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Antonio Almeida Selected 2013 MVP Honoree
“The most rewarding experience was not a project that brought me recognition or publicity,” he explained. “It has been the opportunity to mentor young professionals in my field. It is with great pride that I contributed to the career development of many utility directors and consulting engineers in our great state of Texas. It would be impossible to quantify how many lives their contributions have impacted. I am grateful to be a part of that.”
As a member of ASTM for more 25 years, Almeida continues to be actively involved in helping deliver the test methods, specifications, guides and practices that support industries and governments worldwide. For his contributions and length of service, Almeida has received “Fellow” status.
Almeida currently serves on six ASTM subcommittees which produce standards that govern the production and quality of pipe products used in the water and wastewater industry.
“I realized early in my career that ASTM standards for products I was installing dictated the useful service life of the pipelines and appurtenances,” said Almeida. “To be a good steward of the public’s trust, I decided to participate and express the user’s interest in the development of ASTM standards. This endeavor also increased my knowledge and network of experts in the industry.”
Almeida’s initial involvement in trenchless activities began in the 1980s when the techniques were referred to as BOTC – by other than open cut. Almeida explains that when he was a chief design engineer working at DWU, he met with Bob Affholder, Affholder/Mid America, who had a chance meeting on a plane with Tom Driver who talked to him about Insituform, an emerging trenchless leader in trenchless technology. Once his curiosity was peaked, it wasn’t long before Affholder/Mid America employees, Jim Scott and Mark Slack, visited Almeida to demonstrate cured-in-place pipe (CIPP). Soon after, they began volunteering at ASTM to write F-1216, the ASTM standard for CIPP.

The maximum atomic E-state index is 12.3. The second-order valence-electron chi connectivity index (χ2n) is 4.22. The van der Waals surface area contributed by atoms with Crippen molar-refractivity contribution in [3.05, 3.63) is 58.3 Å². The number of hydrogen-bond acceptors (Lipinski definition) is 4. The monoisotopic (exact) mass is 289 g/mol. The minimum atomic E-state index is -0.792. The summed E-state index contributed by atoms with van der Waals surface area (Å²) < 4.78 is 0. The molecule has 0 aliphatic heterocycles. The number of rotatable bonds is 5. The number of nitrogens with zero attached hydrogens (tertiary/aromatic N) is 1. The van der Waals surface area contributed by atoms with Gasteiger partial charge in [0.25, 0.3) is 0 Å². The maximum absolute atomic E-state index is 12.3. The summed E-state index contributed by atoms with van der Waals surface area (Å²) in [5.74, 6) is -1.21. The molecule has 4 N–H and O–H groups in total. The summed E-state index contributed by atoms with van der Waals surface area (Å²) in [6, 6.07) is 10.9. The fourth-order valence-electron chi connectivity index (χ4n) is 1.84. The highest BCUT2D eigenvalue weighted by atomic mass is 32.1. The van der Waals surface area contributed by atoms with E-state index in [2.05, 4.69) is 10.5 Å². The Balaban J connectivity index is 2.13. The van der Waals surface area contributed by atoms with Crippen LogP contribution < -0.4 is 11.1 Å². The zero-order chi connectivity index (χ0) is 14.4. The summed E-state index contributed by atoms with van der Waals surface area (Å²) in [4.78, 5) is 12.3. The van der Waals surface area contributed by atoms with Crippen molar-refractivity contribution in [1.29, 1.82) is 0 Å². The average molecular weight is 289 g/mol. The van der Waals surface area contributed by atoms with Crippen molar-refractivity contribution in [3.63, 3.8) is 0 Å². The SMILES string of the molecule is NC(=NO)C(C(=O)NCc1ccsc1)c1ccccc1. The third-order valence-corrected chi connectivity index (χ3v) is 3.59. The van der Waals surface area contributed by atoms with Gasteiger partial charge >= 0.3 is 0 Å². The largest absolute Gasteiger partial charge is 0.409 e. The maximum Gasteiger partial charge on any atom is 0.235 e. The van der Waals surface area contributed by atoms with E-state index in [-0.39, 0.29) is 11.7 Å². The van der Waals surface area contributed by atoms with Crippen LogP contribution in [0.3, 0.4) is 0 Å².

When asked where he thinks the future of trenchless technology lies, Almeida believes “it will expand to fill the void created by the deteriorating, existing sub-surface infrastructure. As more and more utilities begin to develop asset management programs, and those assets are identified as needed to be replaced or rehabilitated, the trenchless toolbox will be called upon to provide solutions. The products and technology will sell itself.”